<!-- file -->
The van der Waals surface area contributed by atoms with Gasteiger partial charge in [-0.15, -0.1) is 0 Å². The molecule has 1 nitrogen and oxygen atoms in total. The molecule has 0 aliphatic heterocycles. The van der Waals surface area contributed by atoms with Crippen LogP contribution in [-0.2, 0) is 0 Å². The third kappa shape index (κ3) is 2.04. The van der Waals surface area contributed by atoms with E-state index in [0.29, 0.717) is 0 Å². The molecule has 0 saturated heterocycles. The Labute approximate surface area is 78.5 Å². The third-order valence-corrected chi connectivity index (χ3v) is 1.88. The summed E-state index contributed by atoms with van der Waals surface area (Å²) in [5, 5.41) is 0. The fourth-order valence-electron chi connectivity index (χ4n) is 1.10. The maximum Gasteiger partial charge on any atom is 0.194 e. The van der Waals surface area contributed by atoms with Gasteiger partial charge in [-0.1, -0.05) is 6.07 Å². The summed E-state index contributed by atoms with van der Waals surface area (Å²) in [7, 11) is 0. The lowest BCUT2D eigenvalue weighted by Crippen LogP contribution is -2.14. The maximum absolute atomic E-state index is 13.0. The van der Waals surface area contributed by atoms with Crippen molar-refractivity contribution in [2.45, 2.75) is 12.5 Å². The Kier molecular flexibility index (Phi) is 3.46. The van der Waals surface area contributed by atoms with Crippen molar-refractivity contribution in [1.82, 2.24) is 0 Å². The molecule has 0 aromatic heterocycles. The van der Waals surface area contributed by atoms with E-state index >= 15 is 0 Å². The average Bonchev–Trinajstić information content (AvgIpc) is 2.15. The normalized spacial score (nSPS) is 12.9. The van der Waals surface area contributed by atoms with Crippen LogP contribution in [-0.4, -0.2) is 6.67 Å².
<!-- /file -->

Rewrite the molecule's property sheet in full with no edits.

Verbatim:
The van der Waals surface area contributed by atoms with Gasteiger partial charge in [-0.15, -0.1) is 0 Å². The molecule has 1 nitrogen and oxygen atoms in total. The molecule has 0 aliphatic heterocycles. The van der Waals surface area contributed by atoms with Crippen LogP contribution in [-0.2, 0) is 0 Å². The third kappa shape index (κ3) is 2.04. The van der Waals surface area contributed by atoms with E-state index in [0.29, 0.717) is 0 Å². The molecule has 0 saturated heterocycles. The Labute approximate surface area is 78.5 Å². The third-order valence-corrected chi connectivity index (χ3v) is 1.88. The summed E-state index contributed by atoms with van der Waals surface area (Å²) in [5, 5.41) is 0. The fourth-order valence-electron chi connectivity index (χ4n) is 1.10. The maximum Gasteiger partial charge on any atom is 0.194 e. The van der Waals surface area contributed by atoms with Gasteiger partial charge in [-0.1, -0.05) is 6.07 Å². The summed E-state index contributed by atoms with van der Waals surface area (Å²) in [7, 11) is 0. The lowest BCUT2D eigenvalue weighted by Crippen LogP contribution is -2.14. The maximum absolute atomic E-state index is 13.0. The van der Waals surface area contributed by atoms with Crippen molar-refractivity contribution in [2.45, 2.75) is 12.5 Å². The Kier molecular flexibility index (Phi) is 3.46. The van der Waals surface area contributed by atoms with Crippen molar-refractivity contribution in [1.82, 2.24) is 0 Å². The molecule has 0 aromatic heterocycles. The van der Waals surface area contributed by atoms with E-state index >= 15 is 0 Å². The average Bonchev–Trinajstić information content (AvgIpc) is 2.15. The normalized spacial score (nSPS) is 12.9. The van der Waals surface area contributed by atoms with Crippen LogP contribution in [-0.4, -0.2) is 6.67 Å².